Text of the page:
The primary outcomes in this study were in-hospital mortality, regardless of length of stay (LOS), and morbidity, defined as one or more of the following: (1) cardiovascular—low cardiac output, hypotension, or both treated with intraaortic balloon pump, with two or more intravenous inotropes or vasopressors for more than 24 h, or with both, malignant arrhythmia (asystole and ventricular tachycardia or fibrillation) requiring cardiopulmonary resuscitation, antiarrhythmia therapy, or automatic cardiodefibrillator implantation; (2) respiratory—mechanical ventilation for more than 48 h, tracheostomy, reintubation; (3) neurologic—focal brain injury with permanent functional deficit, irreversible encephalopathy; (4) renal—acute renal failure requiring dialysis; (5) infectious—septic shock with positive blood cultures, deep sternal or leg wound infection requiring intravenous antibiotics, surgical debridement, or both; (6) other—any surgery or invasive procedure necessary to treat a postoperative adverse event associated with the initial cardiac surgery.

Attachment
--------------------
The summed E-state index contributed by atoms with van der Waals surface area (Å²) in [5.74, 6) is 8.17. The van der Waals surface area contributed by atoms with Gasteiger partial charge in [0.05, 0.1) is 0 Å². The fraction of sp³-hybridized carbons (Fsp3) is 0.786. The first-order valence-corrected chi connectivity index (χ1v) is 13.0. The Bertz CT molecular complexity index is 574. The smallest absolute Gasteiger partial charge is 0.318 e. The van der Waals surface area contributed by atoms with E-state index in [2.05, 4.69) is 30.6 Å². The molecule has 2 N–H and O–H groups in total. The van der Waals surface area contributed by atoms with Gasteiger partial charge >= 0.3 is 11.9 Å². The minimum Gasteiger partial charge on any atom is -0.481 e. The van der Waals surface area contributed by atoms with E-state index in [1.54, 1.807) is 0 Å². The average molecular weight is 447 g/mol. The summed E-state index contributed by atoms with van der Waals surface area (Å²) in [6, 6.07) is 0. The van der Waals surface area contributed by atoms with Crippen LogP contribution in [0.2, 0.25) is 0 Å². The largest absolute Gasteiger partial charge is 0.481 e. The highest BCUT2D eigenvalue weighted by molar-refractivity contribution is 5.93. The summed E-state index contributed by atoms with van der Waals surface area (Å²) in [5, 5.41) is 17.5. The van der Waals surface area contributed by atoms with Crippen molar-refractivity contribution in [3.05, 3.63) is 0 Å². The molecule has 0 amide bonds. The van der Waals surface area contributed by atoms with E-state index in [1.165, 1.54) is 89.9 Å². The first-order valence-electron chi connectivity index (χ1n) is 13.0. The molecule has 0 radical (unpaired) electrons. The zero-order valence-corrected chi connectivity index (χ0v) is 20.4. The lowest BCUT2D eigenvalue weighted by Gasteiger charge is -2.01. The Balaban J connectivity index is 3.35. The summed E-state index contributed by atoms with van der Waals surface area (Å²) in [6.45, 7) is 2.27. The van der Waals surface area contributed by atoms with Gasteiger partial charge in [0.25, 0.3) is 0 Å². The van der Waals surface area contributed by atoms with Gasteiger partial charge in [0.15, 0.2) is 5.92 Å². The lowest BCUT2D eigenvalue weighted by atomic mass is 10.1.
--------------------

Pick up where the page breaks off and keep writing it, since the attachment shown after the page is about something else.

In the absence of morbidity data, prolonged postoperative LOS in hospital has been used as a surrogate for morbidity in other studies. 3,10This was, therefore, analyzed as a secondary outcome in this study. Prolonged postoperative LOS in the hospital was defined as a stay of 14 days or more. This corresponds to the 90th percentiles for postoperative LOS in the entire study population. This cutoff point was proposed in a previous study because it likely reflects a LOS resulting from complications rather than differences in discharge practice. 3
Risk Classification of All Patients